PYONGYANG, North Korea
- North Korea said early today that it executed Kim Jong Un's uncle as a traitor for trying to seize supreme power, a stunning end for the leader's former mentor, long considered the country's No. 2 official.
In a sharp reversal of the long-held popular image of Jang Song Thaek as a kindly uncle guiding Kim Jong Un as he consolidated power, the North's official Korean Central News Agency indicated that Jang instead saw the death of Kim Jong Il in December 2011 as an opportunity to challenge his nephew and win power.
Jang had been tried and executed, North Korea said, for "attempting to overthrow the state by all sorts of intrigues and despicable methods with a wild ambition to grab the supreme power of our party and state." It called him a "traitor to the nation for all ages" and "worse than a dog."
The unusually detailed announcement came only days after North Korea said it had "eliminated" Jang from all his posts.
- The sign language interpreter at Nelson Mandela's memorial said he suffers from schizophrenia and hallucinated and saw angels while gesturing incoherently just 3 feet away from President Obama and other world leaders, outraging deaf people worldwide who said his signs amounted to gibberish.
South African officials scrambled yesterday to explain how they came to hire the man and said they were investigating what vetting process, if any, he underwent for his security clearance.
"In the process, and in the speed of the event, a mistake happened," deputy Cabinet minister Hendrietta Bogopane-Zulu said. She apologized to deaf people around the world who were offended.
- Just because it's safe to use cellphones on a plane, it doesn't mean that passengers should call just to say hello.
That argument played out across Washington yesterday as one government agency moved a step closer to removing its prohibition of in-flight calls while another considered a new ban of its own. The Federal Communications Commission voted 3-2 to start a monthslong public comment process to remove its restriction.
Calls during flights have been prohibited for 22 years over fears that they would interfere with cellular networks on the ground. Technological advances have resolved those concerns, which is one reason Wheeler wants to repeal the rule. He also wants the airlines, not the government, to have final say on in-flight calling.
DES MOINES, Iowa
- Outshined by Powerball's massive jackpots since Powerball doubled the cost of a ticket last year, Mega Millions enacted its own, very different, changes in October aimed at inflating its jackpots and luring those who only play when the pots get really big.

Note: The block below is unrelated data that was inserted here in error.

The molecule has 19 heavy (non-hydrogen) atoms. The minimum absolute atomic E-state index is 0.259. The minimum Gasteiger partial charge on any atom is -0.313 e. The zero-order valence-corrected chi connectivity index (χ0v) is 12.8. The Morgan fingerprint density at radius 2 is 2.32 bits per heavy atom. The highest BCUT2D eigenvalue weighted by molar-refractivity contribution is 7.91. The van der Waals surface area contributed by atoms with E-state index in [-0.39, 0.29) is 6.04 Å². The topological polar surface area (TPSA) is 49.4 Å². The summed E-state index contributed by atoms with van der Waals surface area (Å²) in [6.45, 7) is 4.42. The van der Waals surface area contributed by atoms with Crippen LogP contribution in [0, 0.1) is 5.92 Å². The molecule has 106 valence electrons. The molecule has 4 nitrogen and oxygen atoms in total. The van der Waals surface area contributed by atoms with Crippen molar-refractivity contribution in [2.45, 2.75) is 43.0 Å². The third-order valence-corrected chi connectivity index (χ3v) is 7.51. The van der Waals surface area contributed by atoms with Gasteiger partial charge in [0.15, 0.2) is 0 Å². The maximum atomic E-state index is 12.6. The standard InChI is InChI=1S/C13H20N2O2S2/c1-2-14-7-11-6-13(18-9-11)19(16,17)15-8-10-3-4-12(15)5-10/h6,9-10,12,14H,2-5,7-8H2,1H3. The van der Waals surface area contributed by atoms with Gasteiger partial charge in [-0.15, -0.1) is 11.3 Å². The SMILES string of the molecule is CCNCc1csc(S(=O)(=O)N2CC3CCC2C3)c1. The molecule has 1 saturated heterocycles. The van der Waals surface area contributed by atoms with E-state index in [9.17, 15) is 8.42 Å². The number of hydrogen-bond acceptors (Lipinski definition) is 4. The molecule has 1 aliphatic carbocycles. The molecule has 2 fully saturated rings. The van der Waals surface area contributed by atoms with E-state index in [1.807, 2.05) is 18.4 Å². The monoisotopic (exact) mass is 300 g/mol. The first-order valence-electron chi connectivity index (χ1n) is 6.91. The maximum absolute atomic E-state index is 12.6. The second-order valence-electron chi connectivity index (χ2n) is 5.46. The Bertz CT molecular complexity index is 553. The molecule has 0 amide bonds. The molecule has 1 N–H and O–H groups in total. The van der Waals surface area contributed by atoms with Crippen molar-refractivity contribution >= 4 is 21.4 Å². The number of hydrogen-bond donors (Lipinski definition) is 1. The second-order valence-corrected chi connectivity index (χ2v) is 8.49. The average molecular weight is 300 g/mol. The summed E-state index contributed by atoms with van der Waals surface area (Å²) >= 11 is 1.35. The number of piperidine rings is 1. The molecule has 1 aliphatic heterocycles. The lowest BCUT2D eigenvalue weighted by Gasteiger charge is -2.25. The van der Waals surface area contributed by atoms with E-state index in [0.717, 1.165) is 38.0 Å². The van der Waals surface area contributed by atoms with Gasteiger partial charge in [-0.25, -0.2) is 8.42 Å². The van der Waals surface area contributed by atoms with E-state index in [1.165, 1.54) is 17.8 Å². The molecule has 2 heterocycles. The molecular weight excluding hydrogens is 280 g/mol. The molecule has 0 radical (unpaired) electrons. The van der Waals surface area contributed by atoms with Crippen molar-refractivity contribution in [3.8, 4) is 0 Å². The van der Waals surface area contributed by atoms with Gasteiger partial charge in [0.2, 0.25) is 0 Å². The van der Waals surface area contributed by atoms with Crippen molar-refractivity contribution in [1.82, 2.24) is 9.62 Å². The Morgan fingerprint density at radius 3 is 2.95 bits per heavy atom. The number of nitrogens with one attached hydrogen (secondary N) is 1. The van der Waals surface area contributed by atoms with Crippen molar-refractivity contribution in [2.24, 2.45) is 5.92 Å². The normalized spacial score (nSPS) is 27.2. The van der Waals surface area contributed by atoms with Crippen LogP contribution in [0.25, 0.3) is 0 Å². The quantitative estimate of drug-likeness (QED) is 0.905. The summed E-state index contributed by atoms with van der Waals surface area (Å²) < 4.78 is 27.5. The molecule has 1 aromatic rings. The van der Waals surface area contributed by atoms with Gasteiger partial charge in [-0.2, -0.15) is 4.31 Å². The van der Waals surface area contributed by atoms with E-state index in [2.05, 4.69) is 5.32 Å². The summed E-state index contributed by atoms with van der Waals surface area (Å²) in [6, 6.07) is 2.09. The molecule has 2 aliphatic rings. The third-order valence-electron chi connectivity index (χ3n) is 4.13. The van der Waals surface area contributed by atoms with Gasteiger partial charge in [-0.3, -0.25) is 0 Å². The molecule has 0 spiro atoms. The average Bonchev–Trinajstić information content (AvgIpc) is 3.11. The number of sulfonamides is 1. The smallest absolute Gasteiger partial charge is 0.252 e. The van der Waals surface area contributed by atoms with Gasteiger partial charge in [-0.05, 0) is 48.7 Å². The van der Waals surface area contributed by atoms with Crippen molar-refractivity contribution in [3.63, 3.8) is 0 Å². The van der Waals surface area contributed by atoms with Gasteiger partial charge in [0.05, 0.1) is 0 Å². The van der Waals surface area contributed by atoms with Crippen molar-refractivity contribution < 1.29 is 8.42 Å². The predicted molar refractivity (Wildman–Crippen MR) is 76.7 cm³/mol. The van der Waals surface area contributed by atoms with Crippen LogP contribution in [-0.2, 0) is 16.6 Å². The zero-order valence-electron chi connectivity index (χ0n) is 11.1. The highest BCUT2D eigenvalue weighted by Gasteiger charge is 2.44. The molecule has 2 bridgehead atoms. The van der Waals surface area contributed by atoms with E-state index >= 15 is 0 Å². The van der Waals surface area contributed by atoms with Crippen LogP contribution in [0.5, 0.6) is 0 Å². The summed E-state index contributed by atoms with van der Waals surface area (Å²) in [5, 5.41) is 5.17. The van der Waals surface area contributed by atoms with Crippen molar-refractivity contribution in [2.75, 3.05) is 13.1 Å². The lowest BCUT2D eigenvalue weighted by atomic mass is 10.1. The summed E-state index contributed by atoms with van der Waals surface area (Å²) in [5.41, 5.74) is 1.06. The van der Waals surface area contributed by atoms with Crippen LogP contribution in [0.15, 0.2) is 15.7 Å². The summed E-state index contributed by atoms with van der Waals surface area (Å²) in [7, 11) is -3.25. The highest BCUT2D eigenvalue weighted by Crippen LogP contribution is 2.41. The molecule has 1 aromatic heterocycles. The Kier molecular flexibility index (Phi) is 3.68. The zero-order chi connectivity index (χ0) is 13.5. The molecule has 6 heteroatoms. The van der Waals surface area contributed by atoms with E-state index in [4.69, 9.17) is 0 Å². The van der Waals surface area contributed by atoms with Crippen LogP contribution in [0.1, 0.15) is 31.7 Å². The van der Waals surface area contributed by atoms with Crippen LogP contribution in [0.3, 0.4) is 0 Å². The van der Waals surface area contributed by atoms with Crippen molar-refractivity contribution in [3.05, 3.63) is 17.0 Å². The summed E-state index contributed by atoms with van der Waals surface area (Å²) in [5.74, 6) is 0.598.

Those changes may already be working, as the Mega Millions jackpot for tonight's drawing stood at an estimated $400 million last night. It is the second-largest Mega Millions jackpot ever, trailing only a $656 million jackpot won in March 2012, and the fifth largest lottery jackpot of any kind in U.S. history.
While Mega Millions remains $1 a ticket, five of the six numbers needed for a jackpot win now range from 1 to 75, instead of the previous 1 to 56. The sixth number, which is the gold Mega Millions ball, is now from 1 to 15 in the revamp, instead of 1 to 46. The changes decreased the odds of winning the Mega Millions jackpot from about 1 in 176 million, which is nearly the odds of winning Powerball's jackpot, to roughly 1 in 259 million.
- An Albuquerque man suffered severe burns to his knees and buttocks after a Bernalillo County sheriff's deputy forced him to kneel and sit on hot asphalt for nearly half an hour, according to a federal civil-rights lawsuit.
The lawsuit filed earlier this month in U.S. District Court in Albuquerque alleges Deputy Chris Starr made Jonathan Griego, 23, kneel on the scorching asphalt during a June traffic stop on a day when temperatures reached 96 degrees in the city.
Starr demanded that Griego kneel and sit on the asphalt, where he was forced to "literally cook" after a needle was found in his pocket, court papers said.
- Synthetic marijuana is believed to have sickened 221 people in Colorado during a monthlong outbreak this year, according to a federal report released yesterday.
The report from the Centers for Disease Control and Prevention is based on a joint investigation with state health officials launched after Colorado hospitals started seeing an increase in emergency room visits by people who had used synthetic pot in late August.
Investigators found two new variants of synthetic marijuana in Colorado, ADBICA and ADB-PINACA, the latter of which was linked to a similar outbreak in Georgia in August. State health officials and the Colorado Bureau of Investigation are trying to determine whether the strains contributed to the illnesses.